By May of 1864, the Civil War, now in its fourth year and showing no signs of abating , had reached a whole new level of intensity. Around the sleepy Virginia village of Spotsylvania Court House, Robert E. Lee’s Confederates dug-in, defending the road to Richmond, while the Federals under Ulysses S. Grant and George Gordon Meade pounded on them relentlessly.

Tactics changed at Spotsylvania–innovations in earthworks and how to attack them had evolved to a new level by this point–all of which led to the single worst bloodletting of the tragic Overland Campaign.

Come join us as Fredericksburg and Spotsylvania National Military Park Lead Historian Frank O’Reilly takes us back to the Battle of the Bloody Angle and the prelude attack at the Mule Shoe that set the stage for this incredible white-heat moment of combat. Spotsylvania became a life-and-death struggle for the Union and the Confederacy which created a profound legacy that endures to this day.


Frank A. O’Reilly received both his BA and MA in American History with a concentration in Early American Military History and Civil War Studies. After graduating from Washington & Lee University in 1987, he joined the National Park Service at the Fredericksburg & Spotsylvania National Military Park. Later he worked with the Park Service at Independence Hall in Philadelphia before returning to Fredericksburg in 1990 as the park’s permanent historian. He has also served as an historical consultant for the City of Fredericksburg. O’Reilly, who has lectured extensively on military history to audiences around the world, has written numerous articles on the Civil War and Mexican War and has appeared on CSPAN and in several video documentaries.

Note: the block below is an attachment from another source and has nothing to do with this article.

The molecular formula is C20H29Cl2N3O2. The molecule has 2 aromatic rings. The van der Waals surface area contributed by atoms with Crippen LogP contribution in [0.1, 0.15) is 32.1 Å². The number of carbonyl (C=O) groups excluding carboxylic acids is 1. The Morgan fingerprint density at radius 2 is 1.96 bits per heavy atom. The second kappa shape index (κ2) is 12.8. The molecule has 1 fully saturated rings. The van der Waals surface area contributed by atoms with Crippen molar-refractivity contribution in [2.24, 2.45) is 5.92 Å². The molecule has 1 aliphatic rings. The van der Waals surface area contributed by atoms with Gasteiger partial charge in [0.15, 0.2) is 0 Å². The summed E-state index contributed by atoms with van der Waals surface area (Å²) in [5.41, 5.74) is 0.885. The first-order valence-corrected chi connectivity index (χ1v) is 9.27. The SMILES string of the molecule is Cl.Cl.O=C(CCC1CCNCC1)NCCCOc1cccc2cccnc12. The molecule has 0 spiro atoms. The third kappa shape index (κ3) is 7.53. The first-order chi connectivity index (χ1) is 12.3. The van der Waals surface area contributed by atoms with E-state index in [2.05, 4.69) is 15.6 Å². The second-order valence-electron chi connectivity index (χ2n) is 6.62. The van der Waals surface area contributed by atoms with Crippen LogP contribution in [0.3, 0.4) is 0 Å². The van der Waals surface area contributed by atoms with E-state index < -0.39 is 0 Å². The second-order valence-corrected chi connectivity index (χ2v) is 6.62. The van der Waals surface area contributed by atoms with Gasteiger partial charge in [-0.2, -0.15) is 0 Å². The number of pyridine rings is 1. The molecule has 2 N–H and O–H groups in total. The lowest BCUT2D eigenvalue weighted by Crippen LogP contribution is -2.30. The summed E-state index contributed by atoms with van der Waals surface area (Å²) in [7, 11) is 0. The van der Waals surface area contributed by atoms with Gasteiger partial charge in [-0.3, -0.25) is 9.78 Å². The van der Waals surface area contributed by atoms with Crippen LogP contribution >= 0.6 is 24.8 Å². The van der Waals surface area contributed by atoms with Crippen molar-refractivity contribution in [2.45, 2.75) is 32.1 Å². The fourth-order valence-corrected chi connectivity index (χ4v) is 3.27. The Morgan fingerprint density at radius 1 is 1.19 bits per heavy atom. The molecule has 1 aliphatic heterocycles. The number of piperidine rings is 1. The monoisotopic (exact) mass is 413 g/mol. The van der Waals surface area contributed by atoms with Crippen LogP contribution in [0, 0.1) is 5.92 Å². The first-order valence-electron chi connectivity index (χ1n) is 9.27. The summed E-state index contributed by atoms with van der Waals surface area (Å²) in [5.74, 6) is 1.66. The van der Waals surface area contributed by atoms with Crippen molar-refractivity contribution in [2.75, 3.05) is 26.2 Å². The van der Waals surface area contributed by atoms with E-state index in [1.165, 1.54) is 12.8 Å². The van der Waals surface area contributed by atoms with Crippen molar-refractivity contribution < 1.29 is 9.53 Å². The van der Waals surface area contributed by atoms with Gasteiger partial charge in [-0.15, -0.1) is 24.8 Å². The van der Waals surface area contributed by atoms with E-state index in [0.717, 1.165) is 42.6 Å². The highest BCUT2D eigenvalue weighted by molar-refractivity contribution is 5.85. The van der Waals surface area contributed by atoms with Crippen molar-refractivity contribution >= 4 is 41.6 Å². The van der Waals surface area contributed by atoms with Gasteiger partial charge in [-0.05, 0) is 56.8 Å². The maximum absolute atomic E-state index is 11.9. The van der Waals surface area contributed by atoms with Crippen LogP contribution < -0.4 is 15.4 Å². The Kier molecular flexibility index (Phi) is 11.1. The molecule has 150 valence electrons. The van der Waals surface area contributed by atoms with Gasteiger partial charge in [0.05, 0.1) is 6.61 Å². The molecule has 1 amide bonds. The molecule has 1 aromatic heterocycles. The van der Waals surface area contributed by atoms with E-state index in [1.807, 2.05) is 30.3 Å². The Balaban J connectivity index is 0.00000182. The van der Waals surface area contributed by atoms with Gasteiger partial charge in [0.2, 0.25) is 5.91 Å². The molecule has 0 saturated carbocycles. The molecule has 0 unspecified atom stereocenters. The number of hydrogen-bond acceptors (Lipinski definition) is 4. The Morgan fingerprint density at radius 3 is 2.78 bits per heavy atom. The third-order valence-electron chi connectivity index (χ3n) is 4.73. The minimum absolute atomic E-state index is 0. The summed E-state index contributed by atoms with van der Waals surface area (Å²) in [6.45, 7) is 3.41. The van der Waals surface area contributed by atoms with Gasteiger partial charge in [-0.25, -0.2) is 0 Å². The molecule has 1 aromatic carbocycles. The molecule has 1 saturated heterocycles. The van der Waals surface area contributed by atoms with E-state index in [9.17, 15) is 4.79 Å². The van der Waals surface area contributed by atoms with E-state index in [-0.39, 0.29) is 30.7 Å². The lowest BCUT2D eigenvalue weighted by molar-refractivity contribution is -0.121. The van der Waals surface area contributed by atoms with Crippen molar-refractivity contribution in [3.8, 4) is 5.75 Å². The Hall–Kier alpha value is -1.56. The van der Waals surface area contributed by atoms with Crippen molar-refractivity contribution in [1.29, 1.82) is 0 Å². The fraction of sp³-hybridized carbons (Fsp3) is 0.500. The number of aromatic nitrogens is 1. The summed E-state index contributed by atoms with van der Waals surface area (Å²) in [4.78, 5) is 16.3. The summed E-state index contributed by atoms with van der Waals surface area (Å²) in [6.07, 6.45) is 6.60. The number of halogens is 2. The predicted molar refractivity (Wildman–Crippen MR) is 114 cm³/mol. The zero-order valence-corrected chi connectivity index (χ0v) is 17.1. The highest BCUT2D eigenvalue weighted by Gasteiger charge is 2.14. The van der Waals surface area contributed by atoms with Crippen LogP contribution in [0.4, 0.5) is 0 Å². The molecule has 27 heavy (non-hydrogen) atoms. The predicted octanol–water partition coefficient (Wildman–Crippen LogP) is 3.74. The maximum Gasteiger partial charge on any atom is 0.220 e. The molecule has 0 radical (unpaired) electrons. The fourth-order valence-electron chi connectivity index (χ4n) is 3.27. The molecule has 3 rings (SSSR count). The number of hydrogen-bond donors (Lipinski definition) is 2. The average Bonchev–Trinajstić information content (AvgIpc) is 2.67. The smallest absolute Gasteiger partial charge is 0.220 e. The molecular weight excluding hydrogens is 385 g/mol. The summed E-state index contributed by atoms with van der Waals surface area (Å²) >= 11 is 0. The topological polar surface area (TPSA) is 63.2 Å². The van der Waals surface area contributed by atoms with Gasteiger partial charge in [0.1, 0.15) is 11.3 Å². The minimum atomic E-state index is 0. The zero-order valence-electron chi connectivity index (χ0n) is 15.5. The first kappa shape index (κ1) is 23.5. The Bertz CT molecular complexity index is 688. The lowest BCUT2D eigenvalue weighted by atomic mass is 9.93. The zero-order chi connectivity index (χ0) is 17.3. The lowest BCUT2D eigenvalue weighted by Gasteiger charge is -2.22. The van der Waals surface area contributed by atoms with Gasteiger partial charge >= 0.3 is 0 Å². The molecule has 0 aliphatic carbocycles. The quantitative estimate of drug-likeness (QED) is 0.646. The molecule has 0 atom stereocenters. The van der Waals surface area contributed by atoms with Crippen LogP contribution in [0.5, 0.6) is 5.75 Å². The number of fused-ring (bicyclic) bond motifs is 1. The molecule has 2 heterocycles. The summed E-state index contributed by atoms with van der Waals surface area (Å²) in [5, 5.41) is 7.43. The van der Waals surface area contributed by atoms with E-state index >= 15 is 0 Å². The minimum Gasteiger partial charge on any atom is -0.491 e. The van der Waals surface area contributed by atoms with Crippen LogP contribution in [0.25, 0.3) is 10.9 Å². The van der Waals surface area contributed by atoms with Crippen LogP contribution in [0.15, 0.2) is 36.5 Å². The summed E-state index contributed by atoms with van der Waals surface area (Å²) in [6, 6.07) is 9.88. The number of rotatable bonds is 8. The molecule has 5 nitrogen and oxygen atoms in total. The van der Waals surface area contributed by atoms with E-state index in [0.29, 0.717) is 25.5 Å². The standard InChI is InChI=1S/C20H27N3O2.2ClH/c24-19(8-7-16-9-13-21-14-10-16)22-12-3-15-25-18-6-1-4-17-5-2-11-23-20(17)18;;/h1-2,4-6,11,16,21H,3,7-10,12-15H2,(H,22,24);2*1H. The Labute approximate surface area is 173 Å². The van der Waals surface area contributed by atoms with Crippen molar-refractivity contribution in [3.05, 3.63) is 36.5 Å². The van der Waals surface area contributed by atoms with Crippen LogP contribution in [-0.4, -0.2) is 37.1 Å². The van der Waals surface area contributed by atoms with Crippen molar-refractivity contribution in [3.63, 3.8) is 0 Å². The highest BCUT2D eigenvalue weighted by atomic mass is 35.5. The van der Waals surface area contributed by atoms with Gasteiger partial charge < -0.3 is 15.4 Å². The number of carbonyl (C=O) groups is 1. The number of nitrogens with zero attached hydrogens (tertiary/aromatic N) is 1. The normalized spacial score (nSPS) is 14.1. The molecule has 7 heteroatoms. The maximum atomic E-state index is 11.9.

He is the author of Stonewall Jackson at Fredericksburg and The Fredericksburg Campaign: Winter War on the Rappahannock which garnered several awards including a nomination for the Pulitzer Prize in Letters. Currently he is researching a book on the Battle of Malvern Hill and the Seven Days’ Campaign around Richmond.